Wednesday, January 02, 2013

Forensic Evidence From Crime Labs Is Not Scientifically Sound: Will Texas Judges Take Note of Latest Warning From Experts?

Forensic evidence isn't scientifically sound and this is a truth that has been heralded for years by criminal defense attorneys - but maybe this cruel reality will get more attention in 2013 after a major editorial was published in the newspaper serving the state capitol this past weekend.  In the Sunday edition of the Austin American Statesman, a former forensic guru with the Federal Bureau of Investigation and a professor at Texas A&M joined together in an editorial entitled, "Make forensic evidence meet standards of science."

What is forensic evidence? 

Forensic evidence is essentially the stuff that comes out of a crime lab and is used by prosecutors to put people behind bars as they argue that the forensics are reliable and sound evidence in their case.  It's what makes up television shows like the CSI series and it's what has convicted many men and women who were unwavering in their protests that they were innocent. 

Forensic evidence includes things like:
  • fingerprint evidence
  • glove print analysis
  • ballistics
  • bloodstain pattern analysis
  • footprint evidence
  • facial reconstruction
  • video analysis 
  • trace evidence
  • profiling.

Forensic evidence is not trustworthy nor is it scientifically sound

Scientists have already warned that DNA evidence can be fabricated. Fingerprints are not reliable either as evidence in a criminal case seeking conviction with jail time or worse.

Crime labs across the country are notorious for being "seriously deficient," to quote a study performed by the National Association of Criminal Defense Lawyers in 2009.  The American Bar Association has joined in the concern that bad evidence is being used by prosecutors to convict people and that American crime labs are not to be trusted. 

The Innocence Project has delved into the failure of forensic science as it has exonerated innocent victims of bad evidence and finds that in:

"...90-95% of crimes, DNA testing is not an option - so the criminal justice system relies on other kinds of evidence, including forensic disciplines that may not be scientifically sound or properly conducted....[M]any forensic testing methods have been applied with little or not scientific validation and with inadequate assessments of their robustness or reliability.  Furthermore, they lacked scientifically acceptable standards for quality assurance and quality control before their implimentation in cases. ...."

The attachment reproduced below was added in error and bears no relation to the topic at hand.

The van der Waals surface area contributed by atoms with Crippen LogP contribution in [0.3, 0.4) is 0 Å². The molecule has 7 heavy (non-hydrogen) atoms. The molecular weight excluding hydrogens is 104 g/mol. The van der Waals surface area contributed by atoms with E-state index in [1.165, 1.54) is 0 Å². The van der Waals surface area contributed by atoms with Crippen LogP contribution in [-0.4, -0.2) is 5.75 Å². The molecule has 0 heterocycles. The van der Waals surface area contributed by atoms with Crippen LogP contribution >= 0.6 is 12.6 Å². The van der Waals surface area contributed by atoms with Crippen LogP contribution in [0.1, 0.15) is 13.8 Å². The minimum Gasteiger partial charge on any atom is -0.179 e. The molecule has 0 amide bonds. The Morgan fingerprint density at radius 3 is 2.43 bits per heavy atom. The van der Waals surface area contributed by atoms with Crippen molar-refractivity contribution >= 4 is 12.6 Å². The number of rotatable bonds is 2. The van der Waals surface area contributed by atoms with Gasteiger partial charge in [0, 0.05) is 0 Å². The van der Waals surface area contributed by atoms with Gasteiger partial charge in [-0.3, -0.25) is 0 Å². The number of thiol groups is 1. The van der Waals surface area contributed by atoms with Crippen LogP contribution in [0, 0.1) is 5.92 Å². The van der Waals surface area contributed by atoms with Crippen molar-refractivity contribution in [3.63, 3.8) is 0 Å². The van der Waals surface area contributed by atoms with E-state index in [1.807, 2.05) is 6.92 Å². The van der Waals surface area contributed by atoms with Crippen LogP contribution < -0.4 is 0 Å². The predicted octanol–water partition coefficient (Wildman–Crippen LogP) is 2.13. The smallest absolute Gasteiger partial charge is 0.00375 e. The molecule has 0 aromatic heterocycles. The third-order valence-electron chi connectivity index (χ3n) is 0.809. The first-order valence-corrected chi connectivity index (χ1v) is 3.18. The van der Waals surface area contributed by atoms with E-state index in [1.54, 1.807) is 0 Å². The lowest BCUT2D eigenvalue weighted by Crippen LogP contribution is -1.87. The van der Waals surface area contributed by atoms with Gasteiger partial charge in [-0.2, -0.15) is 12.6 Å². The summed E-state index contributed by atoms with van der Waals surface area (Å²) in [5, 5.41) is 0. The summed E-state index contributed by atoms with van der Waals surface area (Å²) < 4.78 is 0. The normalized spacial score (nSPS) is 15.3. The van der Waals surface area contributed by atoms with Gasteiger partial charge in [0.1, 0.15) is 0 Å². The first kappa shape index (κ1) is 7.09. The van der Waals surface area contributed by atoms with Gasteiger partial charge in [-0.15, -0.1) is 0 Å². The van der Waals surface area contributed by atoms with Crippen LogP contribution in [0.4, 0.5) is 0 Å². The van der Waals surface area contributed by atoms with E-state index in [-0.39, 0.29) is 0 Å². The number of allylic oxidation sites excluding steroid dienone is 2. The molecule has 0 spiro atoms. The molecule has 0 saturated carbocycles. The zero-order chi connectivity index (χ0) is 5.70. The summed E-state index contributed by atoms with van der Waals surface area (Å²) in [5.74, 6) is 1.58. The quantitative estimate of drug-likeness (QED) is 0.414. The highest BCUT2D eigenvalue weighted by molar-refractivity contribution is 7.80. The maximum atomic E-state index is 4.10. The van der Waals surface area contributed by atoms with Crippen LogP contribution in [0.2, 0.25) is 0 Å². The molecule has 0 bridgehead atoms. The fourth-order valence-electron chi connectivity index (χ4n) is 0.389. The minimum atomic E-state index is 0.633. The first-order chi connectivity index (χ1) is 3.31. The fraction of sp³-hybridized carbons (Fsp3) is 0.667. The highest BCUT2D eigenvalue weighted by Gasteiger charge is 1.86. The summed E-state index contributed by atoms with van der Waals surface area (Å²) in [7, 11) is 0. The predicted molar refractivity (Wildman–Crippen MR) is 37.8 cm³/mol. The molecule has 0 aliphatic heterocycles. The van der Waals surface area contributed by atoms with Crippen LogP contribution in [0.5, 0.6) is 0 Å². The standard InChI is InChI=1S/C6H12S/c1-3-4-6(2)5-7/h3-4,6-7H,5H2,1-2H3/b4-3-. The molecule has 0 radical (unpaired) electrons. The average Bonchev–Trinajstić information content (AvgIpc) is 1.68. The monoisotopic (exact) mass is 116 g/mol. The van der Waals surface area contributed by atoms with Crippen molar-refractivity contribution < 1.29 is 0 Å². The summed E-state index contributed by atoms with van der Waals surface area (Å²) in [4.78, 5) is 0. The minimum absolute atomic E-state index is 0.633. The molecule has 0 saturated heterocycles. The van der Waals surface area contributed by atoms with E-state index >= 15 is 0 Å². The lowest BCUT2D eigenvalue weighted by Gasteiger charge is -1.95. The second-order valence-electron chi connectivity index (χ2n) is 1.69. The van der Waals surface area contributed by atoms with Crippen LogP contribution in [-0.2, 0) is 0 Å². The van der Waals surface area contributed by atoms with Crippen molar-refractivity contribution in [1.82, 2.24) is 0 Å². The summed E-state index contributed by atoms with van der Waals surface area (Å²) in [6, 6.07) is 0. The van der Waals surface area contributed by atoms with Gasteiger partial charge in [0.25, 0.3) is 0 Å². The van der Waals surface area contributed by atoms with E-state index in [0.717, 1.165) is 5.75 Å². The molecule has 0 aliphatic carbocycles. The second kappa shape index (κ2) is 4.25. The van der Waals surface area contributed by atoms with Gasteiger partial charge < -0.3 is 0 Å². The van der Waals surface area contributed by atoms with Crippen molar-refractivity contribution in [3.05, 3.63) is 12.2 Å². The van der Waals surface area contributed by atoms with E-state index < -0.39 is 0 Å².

The 2013 Warning to Texas Judges and Texas Courts

This week's editorial comes from Professor Cliff Spiegelman and FBI veteran forensic scientist William A. Tobin. These two men are well known for their expertise in forensic circles and their joint effort is slowly spreading over the web (Grits for Breakfast picked it up  already, so has Charles Smith).

What are Professor Spiegelman and FBI scientist Tobin warning?  From their editorial:
For decades, largely unrealized by judges, many of the forensic practices admitted into judicial proceedings have been without scientific foundation or any other logically acceptable basis other than observational (inductive) study by experimenters untrained in experimental process.

Most troubling are the declarations of certainty associated with proffered expert opinions in those unfounded practices as expressed by examiners in criminal proceedings, such as in firearm/toolmark identification....

When examiners confidently declare individualizations (specific source attributions) between crime scene evidence and evidence seized from an eventual defendant without adequate foundational statistical studies, the testimony constitutes nothing more than intuited opinion or speculation, even if an educated guess, rather than evidence-based testimony.
Let's hope that some judges read the newspaper or surfed the web this week.  And perhaps the public at large will gain more insight into the dangers of forensic evidence that criminal defense attorneys know all too well:  those TV shows aren't reality, and stuff coming out of crime laboratories here in Texas isn't beyond suspicion.

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